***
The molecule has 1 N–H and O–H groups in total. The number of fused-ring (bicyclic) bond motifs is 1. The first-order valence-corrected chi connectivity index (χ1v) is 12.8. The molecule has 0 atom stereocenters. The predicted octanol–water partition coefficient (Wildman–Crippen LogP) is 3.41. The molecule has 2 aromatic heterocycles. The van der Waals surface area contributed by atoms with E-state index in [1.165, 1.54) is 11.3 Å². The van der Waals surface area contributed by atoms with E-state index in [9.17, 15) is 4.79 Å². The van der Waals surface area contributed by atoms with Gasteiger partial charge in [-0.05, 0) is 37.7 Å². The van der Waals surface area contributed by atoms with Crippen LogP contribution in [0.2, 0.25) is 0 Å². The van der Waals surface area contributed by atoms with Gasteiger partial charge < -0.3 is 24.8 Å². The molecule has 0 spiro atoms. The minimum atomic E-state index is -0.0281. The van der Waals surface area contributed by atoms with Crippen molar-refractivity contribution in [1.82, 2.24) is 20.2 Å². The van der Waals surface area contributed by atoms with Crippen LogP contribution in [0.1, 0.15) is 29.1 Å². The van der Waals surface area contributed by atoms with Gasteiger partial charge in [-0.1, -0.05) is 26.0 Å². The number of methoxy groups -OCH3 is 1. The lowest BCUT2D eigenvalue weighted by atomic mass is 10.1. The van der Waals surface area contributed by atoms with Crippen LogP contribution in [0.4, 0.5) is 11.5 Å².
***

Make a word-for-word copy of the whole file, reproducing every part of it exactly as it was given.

The molecule has 1 N–H and O–H groups in total. The number of fused-ring (bicyclic) bond motifs is 1. The first-order valence-corrected chi connectivity index (χ1v) is 12.8. The molecule has 0 atom stereocenters. The predicted octanol–water partition coefficient (Wildman–Crippen LogP) is 3.41. The molecule has 2 aromatic heterocycles. The van der Waals surface area contributed by atoms with E-state index in [1.165, 1.54) is 11.3 Å². The van der Waals surface area contributed by atoms with E-state index in [9.17, 15) is 4.79 Å². The van der Waals surface area contributed by atoms with Gasteiger partial charge in [-0.05, 0) is 37.7 Å². The van der Waals surface area contributed by atoms with Crippen LogP contribution in [0.2, 0.25) is 0 Å². The van der Waals surface area contributed by atoms with Gasteiger partial charge < -0.3 is 24.8 Å². The molecule has 0 spiro atoms. The minimum atomic E-state index is -0.0281. The van der Waals surface area contributed by atoms with Crippen molar-refractivity contribution in [1.82, 2.24) is 20.2 Å². The van der Waals surface area contributed by atoms with Crippen LogP contribution in [0.1, 0.15) is 29.1 Å². The van der Waals surface area contributed by atoms with Gasteiger partial charge in [-0.1, -0.05) is 26.0 Å². The number of methoxy groups -OCH3 is 1. The lowest BCUT2D eigenvalue weighted by atomic mass is 10.1. The van der Waals surface area contributed by atoms with Crippen LogP contribution in [0.4, 0.5) is 11.5 Å².